One day, I realised the biggest impediment for me being happy at sea was the fact I was always looking to the destination and all the things that came with finishing the voyage.
I changed my mindset.
I decided not to think about the destination or the speed of the boat or how quickly I was to reach the next port and, with that, the present moment became a lot more comfortable.
If you keep at it, it is much easier to be in the moment.
What will you miss while taking part in the race?
Abhilash Tomy: I don’t know.
I really don’t miss anything when I go sailing, but this time will be different as I have a 3 year old son and I will miss him, and my wife has made a very comfortable home so I might miss that as well.
What treat will you be taking?
Abhilash Tomy: Popcorn; lots of popcorn as I love popping corn at sea
GGR 2018 was a celebration of Sir Robin Knox-Johnston. The GGR 2022 is a celebration of Bernard Moitessier. What words of wisdom from Moitessier will you be following in the race?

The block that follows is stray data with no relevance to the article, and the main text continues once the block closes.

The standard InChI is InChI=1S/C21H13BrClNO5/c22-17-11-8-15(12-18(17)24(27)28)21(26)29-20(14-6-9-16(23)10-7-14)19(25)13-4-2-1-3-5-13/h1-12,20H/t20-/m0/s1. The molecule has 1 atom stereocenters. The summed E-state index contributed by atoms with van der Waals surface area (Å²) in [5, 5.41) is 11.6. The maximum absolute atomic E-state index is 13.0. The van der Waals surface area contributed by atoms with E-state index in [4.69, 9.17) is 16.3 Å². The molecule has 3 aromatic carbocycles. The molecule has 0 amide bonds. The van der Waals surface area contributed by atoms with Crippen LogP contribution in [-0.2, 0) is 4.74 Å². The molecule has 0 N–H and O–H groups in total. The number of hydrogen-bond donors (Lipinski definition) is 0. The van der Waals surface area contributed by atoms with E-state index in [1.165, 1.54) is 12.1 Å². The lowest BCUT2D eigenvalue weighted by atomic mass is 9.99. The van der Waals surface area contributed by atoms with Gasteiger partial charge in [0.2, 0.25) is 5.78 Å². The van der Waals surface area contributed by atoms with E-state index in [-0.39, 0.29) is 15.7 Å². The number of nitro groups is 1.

Abhilash Tomy: I think Moitessier used to meditate on the boat and for some reason I stopped meditating in the last race, but this time I will meditate every day.
Enjoyed reading Abhilash Tomy: 2022 Golden Globe Race skipper?
A subscription to Yachting Monthly magazine costs around 40% less than the cover price.
Print and digital editions are available through Magazines Direct – where you can also find the latest deals.
YM is packed with information to help you get the most from your time on the water.
- Take your seamanship to the next level with tips, advice and skills from our experts
- Impartial in-depth reviews of the latest yachts and equipment
- Cruising guides to help you reach those dream destinations